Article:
Lately I read a collection of letters by the priest, palaeontologist and philosopher Pierre Teilhard de Chardin, sent to his cousin Marguerite Teillard-Chambon during World War I, where he acted as stretcher-bearer on the front lines and won several medals for bravery and service.
The letters were translated from the French by René Hague and published in English as The Making of a Mind: Letters from a Soldier–Priest 1914–1919. They show a side of Teilhard I had not previously seen, having read only some of his books on evolution and theology.
Teilhard’s letters include this passage of writing advice he offered his cousin, who had sent him one of her lectures for comment:
a) Keep an eye on improving the style, not only by avoiding jarring phonetic effects and repetitions of words – but by enriching your vocabulary, by getting more depth into your wording: there are verbs that are now quite colourless (to be, to do, to have), for which as often as not one can find more expressive and vigorous alternatives. But you know that better than I do.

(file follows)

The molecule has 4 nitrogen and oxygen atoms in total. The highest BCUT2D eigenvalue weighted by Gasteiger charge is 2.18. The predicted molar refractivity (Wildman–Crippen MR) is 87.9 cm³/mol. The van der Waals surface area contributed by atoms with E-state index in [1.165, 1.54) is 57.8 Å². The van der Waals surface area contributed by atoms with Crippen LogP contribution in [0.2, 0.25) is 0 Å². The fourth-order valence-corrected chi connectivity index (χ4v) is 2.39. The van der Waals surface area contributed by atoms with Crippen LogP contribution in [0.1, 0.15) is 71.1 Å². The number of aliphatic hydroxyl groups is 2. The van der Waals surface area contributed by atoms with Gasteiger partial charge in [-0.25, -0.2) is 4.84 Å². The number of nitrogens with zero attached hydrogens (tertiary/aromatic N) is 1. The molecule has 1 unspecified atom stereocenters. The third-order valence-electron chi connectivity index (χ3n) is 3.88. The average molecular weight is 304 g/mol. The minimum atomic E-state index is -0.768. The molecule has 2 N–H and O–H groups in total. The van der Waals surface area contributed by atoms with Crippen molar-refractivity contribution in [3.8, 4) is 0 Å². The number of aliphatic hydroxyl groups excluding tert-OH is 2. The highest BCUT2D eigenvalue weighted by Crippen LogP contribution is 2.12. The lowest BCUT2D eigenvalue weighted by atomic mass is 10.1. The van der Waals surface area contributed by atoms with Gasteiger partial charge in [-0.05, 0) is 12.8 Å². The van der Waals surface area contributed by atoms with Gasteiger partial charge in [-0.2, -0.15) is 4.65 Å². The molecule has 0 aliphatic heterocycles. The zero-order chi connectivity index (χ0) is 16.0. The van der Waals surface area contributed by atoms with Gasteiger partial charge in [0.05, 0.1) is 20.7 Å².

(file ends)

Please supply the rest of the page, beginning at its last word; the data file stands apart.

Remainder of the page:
b) Avoid any obscurity in phraseology, ambiguity in the use of demonstrative adjectives and pronouns (this, that, its, etc.).
c) Try to mark out clearly the various steps in your thoughts by means of transitions that don’t simply connect, but, if I may put it so, synthesize – summing up in a single line both what you’ve just said and what you’re passing on to, – showing just how far you’ve reached and what the next step is going to be. This is a much more difficult art to acquire and presupposes, of course, great precision and maturity in the formation of one’s ideas. But it’s essential if the thread of your exposition is not to be lost in a maze of quotations. (Nieuport-Ville, 27 March 1916.)
Obviously these lines were tailored to the particular text Teilhard had in hand, but some of the advice applies broadly.
He cautions against repetition, but the technique is not always to be deplored; there is a great difference between repetition deployed with skill for rhetorical effect and repetition that arises by dint of laziness, haste, or lack of imagination or lexical resources. The former compels; the latter fatigues.